April 24, 2012

Three students share Rickert-Ziebold art award

by Andrea Hahn

CARBONDALE, Ill. -- Three winners will split the $15,000 Rickert-Ziebold Trust Award for 2012 at Southern Illinois University Carbondale.

This year’s winners are: Andrew D. Jensen (Milwaukee, Wis.), metalsmithing; Kat Mannel (Beaver Dam, Wis.), painting; and Jason Wonnell (Joliet), printmaking and communication design.

The three artists are graduating seniors who entered the competitive Rickert-Ziebold exhibit for a chance at the prestigious scholarship and cash award.  Eligible students submit representations of their art; the 12 finalists use space in the Surplus Gallery in the Glove Factory art facility (432 S Washington Ave., Carbondale) to create a display of their art that not only showcases what they can do, but also how they can present it.  The artists typically represent a variety of the media in which students can specialize in the SIU Carbondale School of Art and Design.

Jensen’s entry included a series of small metal sculptures, many of them accompanied by detailed drawings of the original design.  Jensen said it is no surprise the design on paper and the finished product don’t always look exactly the same; his creation process is organic, changing and becoming more refined as he works.

His eye for detail dates to early childhood, he said.  His grandmother, a botanist, taught him to look at things, not just to see them, and to pay attention not just to detail but to how details contribute to overall design and function and the need to discover for himself.  His work also shows the influence of his lifelong appreciation for science fiction, an interest that took on a new visual meaning for him when he spent a year in Iraq during his five-year service to the military. 

“I’ve never seen stars like that,” he said, remarking on the darkness of the sky owing to a lack of metropolitan areas and a lights-out policy at the base.

Jensen said his studio time has been intense in preparation for the Rickert-Ziebold competition -- and studio time has to compete with an off-campus job.  Consequently, he’s looking forward to room to breathe, and he may take a year off before graduate school to refine his goals.  Graduate school is on the horizon, though, he said.  He’s been working in metals since high school; much like his own creations, he refines and redefines as he goes.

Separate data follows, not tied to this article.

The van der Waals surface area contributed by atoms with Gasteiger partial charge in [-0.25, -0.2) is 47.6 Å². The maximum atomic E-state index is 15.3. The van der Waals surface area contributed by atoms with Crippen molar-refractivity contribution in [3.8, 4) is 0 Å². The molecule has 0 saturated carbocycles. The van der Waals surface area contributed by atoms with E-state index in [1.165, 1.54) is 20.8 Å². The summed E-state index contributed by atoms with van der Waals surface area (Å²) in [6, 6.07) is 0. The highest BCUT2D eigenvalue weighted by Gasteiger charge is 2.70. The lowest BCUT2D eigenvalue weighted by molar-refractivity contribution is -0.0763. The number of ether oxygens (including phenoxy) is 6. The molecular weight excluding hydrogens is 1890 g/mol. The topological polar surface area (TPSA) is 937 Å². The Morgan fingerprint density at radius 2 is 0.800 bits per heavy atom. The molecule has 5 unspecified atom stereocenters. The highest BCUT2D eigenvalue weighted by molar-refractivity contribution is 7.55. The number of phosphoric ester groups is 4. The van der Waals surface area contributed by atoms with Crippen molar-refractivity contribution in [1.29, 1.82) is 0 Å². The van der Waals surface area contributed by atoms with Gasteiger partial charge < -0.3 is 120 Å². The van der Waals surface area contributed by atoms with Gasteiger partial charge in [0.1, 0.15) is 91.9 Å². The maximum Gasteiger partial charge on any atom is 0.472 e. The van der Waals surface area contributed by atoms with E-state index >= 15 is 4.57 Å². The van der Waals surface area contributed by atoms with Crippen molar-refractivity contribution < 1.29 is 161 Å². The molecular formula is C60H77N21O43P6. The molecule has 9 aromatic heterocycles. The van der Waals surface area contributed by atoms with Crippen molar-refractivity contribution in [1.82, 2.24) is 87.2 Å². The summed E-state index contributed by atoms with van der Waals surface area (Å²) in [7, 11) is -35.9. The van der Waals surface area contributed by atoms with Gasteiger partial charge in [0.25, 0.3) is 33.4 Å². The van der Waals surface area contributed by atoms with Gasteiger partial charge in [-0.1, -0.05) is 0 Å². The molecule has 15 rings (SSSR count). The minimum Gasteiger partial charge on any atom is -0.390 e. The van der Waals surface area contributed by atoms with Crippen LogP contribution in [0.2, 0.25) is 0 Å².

Mannel said she works best under pressure.  She participated in other art shows as she prepared for the Rickert-Ziebold competition, and was involved in other campus projects as well.  In order to complete her art for Rickert-Ziebold, she nearly lived in her paint.  It’s not just that nearly everything she owns has at some time had a brush with paint, it’s also that she had approximately a month to complete three 9 1/2 foot tall paintings for the exhibit.  That made for some long studio hours.

“I wanted to create something that would make a big impact,” she said.  “As a painter, that often literally means big.  So when I knew where my space for the exhibit was, I came in here and measured the wall.  It’s 10 feet tall.  I knew I wanted a little space at the top and bottom, so I made my canvasses 9 1/2 feet tall.”

Mannel wasn’t intimidated by 9 1/2 feet of raw canvas.  What was difficult, she said, was creating the canvas frames.  She had to make a canvas that would be sturdy enough to paint on, to hang, and to stay hung.  Her father loaned her his craftsmanship skill to help her create the canvas.

Her paintings celebrate the human body and its inner workings.  Mannel said she wants her art to transcend the initial repulsion many people feel at images of a body’s insides, and to express instead the transformative properties of the body, and the beauty of design.  She plans to continue her study of painting and art history.

Wonnell’s work combined printmaking and communication design to highlight “consumer culture.”  Wonnell stressed that his art does not “talk down” to consumerism, but rather describes it.  He used a series of layered and detailed stencils showing a line of humanoid figures as consumers, and he placed them in various sites in Carbondale.  For his Rickert-Ziebold exhibit, he created a façade of a brick wall to hold true to the urbanism that is central to the vision of this piece of his art.

“My first thought was to spray paint directly onto the wall, but there are gallery rules against that,” he said.  “So I created my own brick wall.”

His exhibit included a slide show of some of the additional sites where he displayed not only his line of consumers but other consumer-related images as well.  He noted he had permission to display his art at the various sites in Carbondale, including a stairwell near the restaurant Fat Patties on South Illinois Avenue, and Tropicana Vintage Clothing on North Washington Street.

“Carbondale is a great community for giving artists opportunities,” he said.  “The city is very supportive of the arts.  I was very pleased to learn how open the community was to what I was doing.”

Wonnell said he’ll take a brief time away from formal schooling, and then enter graduate school to continue refining and honing his art skills.

The annual Rickert-Ziebold Trust Award honors the late Joseph Rickert, a prominent lawyer and former state senator from Waterloo, who loved the arts and appreciated SIU Carbondale’s place in the cultural life of the Southern Illinois region. His family established the award in 1974, and it is the most prestigious award offered by the School of Art and Design.

The Rickert-Ziebold Trust Award exhibition, featuring entries from all 12 finalists, will remain on display all week in the Surplus Gallery.  A reception is set for 5:30-7:30 p.m. on April 27 in the gallery.